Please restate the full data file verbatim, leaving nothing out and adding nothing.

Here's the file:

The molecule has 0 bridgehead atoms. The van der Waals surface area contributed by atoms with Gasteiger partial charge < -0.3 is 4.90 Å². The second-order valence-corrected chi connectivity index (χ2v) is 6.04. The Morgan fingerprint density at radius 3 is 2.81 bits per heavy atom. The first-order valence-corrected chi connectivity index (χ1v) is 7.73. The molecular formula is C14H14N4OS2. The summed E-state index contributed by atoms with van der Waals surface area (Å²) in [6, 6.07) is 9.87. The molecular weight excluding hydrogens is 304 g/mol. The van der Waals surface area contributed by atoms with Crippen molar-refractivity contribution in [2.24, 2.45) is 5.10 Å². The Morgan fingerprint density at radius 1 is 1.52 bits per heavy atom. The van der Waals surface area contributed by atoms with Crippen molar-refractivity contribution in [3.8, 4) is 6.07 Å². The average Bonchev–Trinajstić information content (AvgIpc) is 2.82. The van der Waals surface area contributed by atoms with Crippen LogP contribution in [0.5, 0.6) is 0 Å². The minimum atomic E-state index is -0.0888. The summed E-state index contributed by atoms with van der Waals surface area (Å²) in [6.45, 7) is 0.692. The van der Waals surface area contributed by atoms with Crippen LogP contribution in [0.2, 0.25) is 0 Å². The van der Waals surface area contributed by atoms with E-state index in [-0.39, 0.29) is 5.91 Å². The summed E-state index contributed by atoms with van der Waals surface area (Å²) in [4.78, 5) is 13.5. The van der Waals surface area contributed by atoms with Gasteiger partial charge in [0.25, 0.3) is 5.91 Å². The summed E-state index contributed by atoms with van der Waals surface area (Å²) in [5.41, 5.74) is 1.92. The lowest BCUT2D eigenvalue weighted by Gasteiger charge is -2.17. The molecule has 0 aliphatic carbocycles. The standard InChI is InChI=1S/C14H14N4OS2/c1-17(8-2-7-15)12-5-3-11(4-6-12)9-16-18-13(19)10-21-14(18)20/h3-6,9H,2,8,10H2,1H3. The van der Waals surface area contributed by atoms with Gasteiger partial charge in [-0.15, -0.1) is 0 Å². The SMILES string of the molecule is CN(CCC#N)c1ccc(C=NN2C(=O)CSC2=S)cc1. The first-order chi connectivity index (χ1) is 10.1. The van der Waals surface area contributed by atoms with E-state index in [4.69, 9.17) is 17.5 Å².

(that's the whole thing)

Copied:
The molecule has 0 bridgehead atoms. The van der Waals surface area contributed by atoms with Gasteiger partial charge < -0.3 is 4.90 Å². The second-order valence-corrected chi connectivity index (χ2v) is 6.04. The Morgan fingerprint density at radius 3 is 2.81 bits per heavy atom. The first-order valence-corrected chi connectivity index (χ1v) is 7.73. The molecular formula is C14H14N4OS2. The summed E-state index contributed by atoms with van der Waals surface area (Å²) in [6, 6.07) is 9.87. The molecular weight excluding hydrogens is 304 g/mol. The van der Waals surface area contributed by atoms with Crippen molar-refractivity contribution in [2.24, 2.45) is 5.10 Å². The Morgan fingerprint density at radius 1 is 1.52 bits per heavy atom. The van der Waals surface area contributed by atoms with Crippen molar-refractivity contribution in [3.8, 4) is 6.07 Å². The average Bonchev–Trinajstić information content (AvgIpc) is 2.82. The van der Waals surface area contributed by atoms with Crippen LogP contribution in [0.5, 0.6) is 0 Å². The minimum atomic E-state index is -0.0888. The summed E-state index contributed by atoms with van der Waals surface area (Å²) in [6.45, 7) is 0.692. The van der Waals surface area contributed by atoms with Crippen LogP contribution in [0.2, 0.25) is 0 Å². The van der Waals surface area contributed by atoms with E-state index in [-0.39, 0.29) is 5.91 Å². The summed E-state index contributed by atoms with van der Waals surface area (Å²) in [4.78, 5) is 13.5. The van der Waals surface area contributed by atoms with Gasteiger partial charge in [0.25, 0.3) is 5.91 Å². The summed E-state index contributed by atoms with van der Waals surface area (Å²) in [5.41, 5.74) is 1.92. The lowest BCUT2D eigenvalue weighted by Gasteiger charge is -2.17. The molecule has 0 aliphatic carbocycles. The standard InChI is InChI=1S/C14H14N4OS2/c1-17(8-2-7-15)12-5-3-11(4-6-12)9-16-18-13(19)10-21-14(18)20/h3-6,9H,2,8,10H2,1H3. The van der Waals surface area contributed by atoms with Gasteiger partial charge in [-0.15, -0.1) is 0 Å². The SMILES string of the molecule is CN(CCC#N)c1ccc(C=NN2C(=O)CSC2=S)cc1. The first-order chi connectivity index (χ1) is 10.1. The van der Waals surface area contributed by atoms with E-state index in [4.69, 9.17) is 17.5 Å².